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Developing High Quality Data Models

Book Description

Note: Supplemental content is not included with the electronic edition of this book.

Developing High Quality Data Models provides an introduction to the key principles of data modeling. It explains the purpose of data models in both developing an Enterprise Architecture and in supporting Information Quality; common problems in data model development; and how to develop high quality data models, in particular conceptual, integration, and enterprise data models.
The book is organized into four parts. Part 1 provides an overview of data models and data modeling including the basics of data model notation; types and uses of data models; and the place of data models in enterprise architecture. Part 2 introduces some general principles for data models, including principles for developing ontologically based data models; and applications of the principles for attributes, relationship types, and entity types. Part 3 presents an ontological framework for developing consistent data models. Part 4 provides the full data model that has been in development throughout the book. The model was created using Jotne EPM Technologys EDMVisualExpress data modeling tool.

This book was designed for all types of modelers: from those who understand data modeling basics but are just starting to learn about data modeling in practice, through to experienced data modelers seeking to expand their knowledge and skills and solve some of the more challenging problems of data modeling.

* Uses a number of common data model patterns to explain how to develop data models over a wide scope in a way that is consistent and of high quality

*Offers generic data model templates that are reusable in many applications and are fundamental for developing more specific templates

*Develops ideas for creating consistent approaches to high quality data models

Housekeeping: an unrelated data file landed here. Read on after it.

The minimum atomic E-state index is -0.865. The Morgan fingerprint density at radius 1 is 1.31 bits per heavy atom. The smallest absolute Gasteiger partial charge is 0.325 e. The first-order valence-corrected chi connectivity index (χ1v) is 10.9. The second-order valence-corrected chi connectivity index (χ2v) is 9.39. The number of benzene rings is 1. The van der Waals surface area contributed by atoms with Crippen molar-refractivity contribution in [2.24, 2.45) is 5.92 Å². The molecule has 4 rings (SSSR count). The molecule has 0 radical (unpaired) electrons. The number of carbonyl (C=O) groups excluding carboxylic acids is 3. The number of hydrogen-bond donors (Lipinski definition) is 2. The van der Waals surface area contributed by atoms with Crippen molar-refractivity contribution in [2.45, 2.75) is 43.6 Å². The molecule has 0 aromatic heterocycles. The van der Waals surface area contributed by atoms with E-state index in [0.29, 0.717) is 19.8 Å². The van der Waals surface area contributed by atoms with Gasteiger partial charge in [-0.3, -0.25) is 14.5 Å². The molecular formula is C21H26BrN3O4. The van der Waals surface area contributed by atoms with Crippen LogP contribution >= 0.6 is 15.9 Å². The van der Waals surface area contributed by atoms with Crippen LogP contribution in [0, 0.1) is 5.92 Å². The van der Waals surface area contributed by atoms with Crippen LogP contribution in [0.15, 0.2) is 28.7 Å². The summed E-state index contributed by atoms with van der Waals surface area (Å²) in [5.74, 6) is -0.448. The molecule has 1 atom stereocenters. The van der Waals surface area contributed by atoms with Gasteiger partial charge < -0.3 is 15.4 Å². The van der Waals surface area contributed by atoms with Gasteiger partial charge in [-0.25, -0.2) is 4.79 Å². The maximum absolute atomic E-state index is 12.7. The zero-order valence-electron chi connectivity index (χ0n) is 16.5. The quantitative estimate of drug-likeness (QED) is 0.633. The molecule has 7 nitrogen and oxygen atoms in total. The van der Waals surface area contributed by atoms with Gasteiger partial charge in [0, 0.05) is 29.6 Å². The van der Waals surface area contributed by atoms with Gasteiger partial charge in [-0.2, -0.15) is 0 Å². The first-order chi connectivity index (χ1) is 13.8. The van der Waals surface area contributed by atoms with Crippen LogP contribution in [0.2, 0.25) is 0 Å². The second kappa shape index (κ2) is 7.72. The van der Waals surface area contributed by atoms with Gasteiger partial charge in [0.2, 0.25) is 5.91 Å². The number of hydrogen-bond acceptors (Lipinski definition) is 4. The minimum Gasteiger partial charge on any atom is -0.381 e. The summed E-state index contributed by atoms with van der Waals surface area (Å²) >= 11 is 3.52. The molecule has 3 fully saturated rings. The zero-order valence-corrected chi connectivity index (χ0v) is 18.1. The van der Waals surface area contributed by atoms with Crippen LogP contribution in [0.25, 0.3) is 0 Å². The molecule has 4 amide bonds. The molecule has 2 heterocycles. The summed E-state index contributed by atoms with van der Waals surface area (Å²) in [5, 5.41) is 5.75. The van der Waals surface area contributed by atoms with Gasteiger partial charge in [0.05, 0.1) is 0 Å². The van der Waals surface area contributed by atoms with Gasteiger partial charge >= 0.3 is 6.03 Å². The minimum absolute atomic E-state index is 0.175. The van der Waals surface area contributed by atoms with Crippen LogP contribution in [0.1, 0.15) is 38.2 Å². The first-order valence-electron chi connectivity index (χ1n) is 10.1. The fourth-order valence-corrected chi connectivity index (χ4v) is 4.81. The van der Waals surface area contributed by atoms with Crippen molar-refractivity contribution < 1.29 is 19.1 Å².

Table of Contents

  1. Cover Image
  2. Table of Contents
  3. Front-matter
  4. Copyright
  5. Preface
  6. Part 1 Motivations and Notations
  7. 1. Introduction
  8. 1.1. Some Questions about Data Models
  9. 1.2. Purpose
  10. 1.3. Target Audience
  11. 1.4. What Is a Data Model?
  12. 1.5. Why Do We Do Data Models?
  13. 1.6. Approach to Data Modeling
  14. 1.7. Structure of This Book
  15. 2. Entity Relationship Model Basics
  16. 2.1. Oh, It’s Boxes and Lines Again…
  17. 2.2. Graphical or Lexical
  18. 2.3. Graphical Notations: Complexity vs. Understandability vs. Capability
  19. 2.4. Language and Notation Elements
  20. 2.5. Express-G
  21. 2.6. Notation for Instances and Classes
  22. 2.7. Layout of Data Models
  23. 2.8. Reflections
  24. 3. Some Types and Uses of Data Models
  25. 3.1. Different Types of Data Models
  26. 3.2. Integration of Data and Data Models
  27. 3.3. Concluding Remarks
  28. 4. Data Models and Enterprise Architecture
  29. 4.1. The Business Process Model
  30. 4.2. Information Architecture
  31. 4.3. Information Operations
  32. 4.4. Organization
  33. 4.5. Methodologies and Standards
  34. 4.6. Management
  35. 4.7. Wider Infrastructure
  36. 4.8. Enterprise Architecture Mappings
  37. 4.9. The Process/Data Balance
  38. 5. Some Observations on Data Models and Data Modeling
  39. 5.1. Limitations of Data Models
  40. 5.2. Challenges in Data Modeling
  41. Part 2 General Principles for Data Models
  42. 6. Some General Principles for Conceptual, Integration, and Enterprise Data Models
  43. 6.1. Data Modeling Approach
  44. 6.2. General Principles
  45. 6.3. Understanding Relationships
  46. 6.4. Principles for Data Models
  47. 6.5. Naughtiness Index
  48. 7. Applying the Principles for Attributes
  49. 7.1. Looking for Attributes Representing Relationships
  50. 7.2. Identifiers
  51. 7.3. What Other Attributes Might You Expect?
  52. 7.4. Concluding Remarks on Attributes
  53. 8. General Principles for Relationships
  54. 8.1. Example of Inappropriate Cardinalities—Batch and Product Type
  55. 8.2. Example of Inappropriate Cardinalities—Packed Products
  56. 8.3. An Example of Inappropriate Cardinalities—Ship